Biodiversity and Natural Heritage

Words by Matthew Hatchwell


Faversham sits on a strip of fertile land that runs between the chalk downs of north Kent and the Thames Estuary. Those three elements – along with a line of pure freshwater springs just inland from the coast – go a very long way to explaining what attracted the first settlers to this landscape and remains key to understanding Faversham today.


Faversham retains important blocks of natural habitat, as well as corridors linking them. Some of that habitat, and some corridors, are at least partially protected through formal landscape designations. As the town expands in future, more land will have to be protected in order to maintain the balance between the built and natural environments. The time to decide which areas should be protected is now, before they are developed.


Land use in the past was defined to a great extent by local conditions and the town’s place in the landscape. The Neighbourhood Plan gives us the opportunity to ensure that local people continue to have a say in decisions about future land use.

WILDLIFE CORRIDORS


Rising sea levels will have a major impact on lower-lying parts of the parish in coming years. The threat is not only environmental: climate change will affect all aspects of life in Faversham.


Many of the remaining blocks of natural habitat around Faversham are linked by waterways (Blue Corridors), or the strips of vegetation that grow along footpaths, tree-lined streets, railway embankments, hedgerows, and even the M2 (Green Corridors). Such corridors provide important connectivity for wildlife and – in many cases – access to nature for people, both within the parish and from the town out into the wider landscape.


Maintaining and extending these living arteries could be one of the goals of the Faversham Neighbourhood Plan. Improving access to the south will also require increasing the number of places where pedestrians can safely cross Watling Street (A2). Currently there are just two: in Ospringe and, for those who can manage the steps, at the Abbey School.



The built-up areas of Faversham (shown in white on the map) are surrounded within the parish by woodland to the west, marshland to the north, and arable land to the east and south. The woodland and marshes in particular provide important natural habitats for wildlife.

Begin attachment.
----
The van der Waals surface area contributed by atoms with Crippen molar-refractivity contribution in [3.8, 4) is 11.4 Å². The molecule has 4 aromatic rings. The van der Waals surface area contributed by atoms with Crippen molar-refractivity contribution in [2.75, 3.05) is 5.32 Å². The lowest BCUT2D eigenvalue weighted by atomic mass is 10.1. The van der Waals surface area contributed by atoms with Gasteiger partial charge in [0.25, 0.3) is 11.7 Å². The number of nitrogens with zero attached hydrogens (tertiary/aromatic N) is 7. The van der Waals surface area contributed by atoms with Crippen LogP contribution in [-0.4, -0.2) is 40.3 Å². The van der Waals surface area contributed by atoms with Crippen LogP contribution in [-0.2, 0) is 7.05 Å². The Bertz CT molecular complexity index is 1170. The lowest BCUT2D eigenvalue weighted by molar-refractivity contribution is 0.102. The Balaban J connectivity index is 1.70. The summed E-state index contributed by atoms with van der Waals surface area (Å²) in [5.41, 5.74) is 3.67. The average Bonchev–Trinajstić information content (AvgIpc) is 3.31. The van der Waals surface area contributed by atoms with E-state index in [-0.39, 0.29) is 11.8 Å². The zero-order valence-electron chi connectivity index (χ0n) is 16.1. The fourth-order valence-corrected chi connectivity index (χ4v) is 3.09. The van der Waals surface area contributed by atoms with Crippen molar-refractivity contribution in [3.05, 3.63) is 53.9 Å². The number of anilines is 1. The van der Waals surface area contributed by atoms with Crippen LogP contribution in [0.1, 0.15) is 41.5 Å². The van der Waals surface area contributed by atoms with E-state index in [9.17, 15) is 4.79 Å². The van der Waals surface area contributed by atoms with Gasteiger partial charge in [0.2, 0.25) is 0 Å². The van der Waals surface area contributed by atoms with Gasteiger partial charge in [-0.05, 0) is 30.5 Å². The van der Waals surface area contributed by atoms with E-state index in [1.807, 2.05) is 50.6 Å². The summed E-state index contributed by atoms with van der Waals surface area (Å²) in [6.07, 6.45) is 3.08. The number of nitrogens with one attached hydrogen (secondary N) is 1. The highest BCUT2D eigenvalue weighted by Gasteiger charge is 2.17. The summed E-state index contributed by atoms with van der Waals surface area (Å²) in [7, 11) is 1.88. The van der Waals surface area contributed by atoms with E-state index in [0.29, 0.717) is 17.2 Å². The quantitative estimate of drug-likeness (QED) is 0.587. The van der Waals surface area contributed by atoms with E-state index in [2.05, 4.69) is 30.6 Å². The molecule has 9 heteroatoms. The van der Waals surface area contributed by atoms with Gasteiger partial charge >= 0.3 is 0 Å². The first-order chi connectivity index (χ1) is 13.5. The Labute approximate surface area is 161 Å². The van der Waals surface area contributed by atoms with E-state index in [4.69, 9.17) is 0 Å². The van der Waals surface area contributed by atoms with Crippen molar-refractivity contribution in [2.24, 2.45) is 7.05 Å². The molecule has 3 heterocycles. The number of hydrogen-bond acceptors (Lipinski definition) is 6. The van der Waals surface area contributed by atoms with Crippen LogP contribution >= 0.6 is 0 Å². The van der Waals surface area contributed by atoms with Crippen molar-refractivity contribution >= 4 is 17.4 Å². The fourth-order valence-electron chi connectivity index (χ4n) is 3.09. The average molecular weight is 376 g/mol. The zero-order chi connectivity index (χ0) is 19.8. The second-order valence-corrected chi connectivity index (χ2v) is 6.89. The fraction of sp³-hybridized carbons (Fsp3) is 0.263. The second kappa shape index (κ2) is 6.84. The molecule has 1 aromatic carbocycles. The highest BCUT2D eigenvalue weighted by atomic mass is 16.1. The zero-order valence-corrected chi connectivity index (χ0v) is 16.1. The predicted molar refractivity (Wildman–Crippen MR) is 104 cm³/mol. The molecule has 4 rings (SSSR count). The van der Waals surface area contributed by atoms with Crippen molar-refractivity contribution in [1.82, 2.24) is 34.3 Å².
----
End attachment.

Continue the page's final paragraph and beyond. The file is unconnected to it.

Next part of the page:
• The corridors provide important connectivity for wildlife and – in many cases – access to nature for people

  • Maintaining and extending these living arteries could be one of the goals of the Faversham Neighbourhood Plan


Climate change and rising sea levels


This map shows the flooding that can be expected in 80 years’ time as a result of rising sea levels caused by climate change. Dark blue areas are predicted to flood at least once a year.

The lighter blue areas are predicted to flood more rarely, for example as a result of exceptional storm surges. The map does not take into consideration any measures to adapt or raise the level of existing sea defenses – which would be ineffectual in any case in protecting low-lying parts of town along Faversham Creek, the Westbrook and Cooksditch.

Protected Areas


Much of the land around Faversham and within the parish is recognized as being important for wildlife and habitat conservation. The marshland north of the town is protected as a Site of Special Scientific Interest (SSSI), a Ramsar wetland (protected under the terms of an international treaty), and an EU Special Protection Area. South of the town, beyond the M2, lies the North Downs Area of Outstanding Natural Beauty (AONB), protected since the late 1960s for its landscape value. Developing closer links between Faversham and the AONB is one of the ideas that we can explore as part of the new Neighbourhood Plan.


Other existing designations, which provide weaker protection under the law than the legislation underlying AONBs and SSSIs, include areas of High Landscape Value, Local Wildlife Sites, and Local Green Spaces. Those designations should be respected in any future development that occurs around Faversham and new Local Wildlife Sites and Green Spaces should be established to ensure that each new housing development incorporates opportunities for people to connect to nature.


In 2019, Swale Borough Council commissioned an assessment of the sensitivity of landscapes across the borough to the levels of residential and commercial development anticipated by 2038. The results of the landscape sensitivity assessment included the following map, which shows that five out of seven blocks of land identified around Faversham were judged as being at the highest level of sensitivity. One more, which would also be unsuitable for development for access reasons, was shown to be “moderate to high.” The clear conclusion of the report is that urban growth should be concentrated in areas of low landscape sensitivity. In the same way that it should avoid development on land susceptible to flooding as a result of rising sea levels, the Borough Council should not approve residential or commercial development in areas designated as being of either “high” or “moderate to high” landscape sensitivity.

The clear conclusion of the report is that urban growth should be concentrated in areas of low landscape sensitivity.

Subscribe to Our Newsletter

Make a donation

Contact us: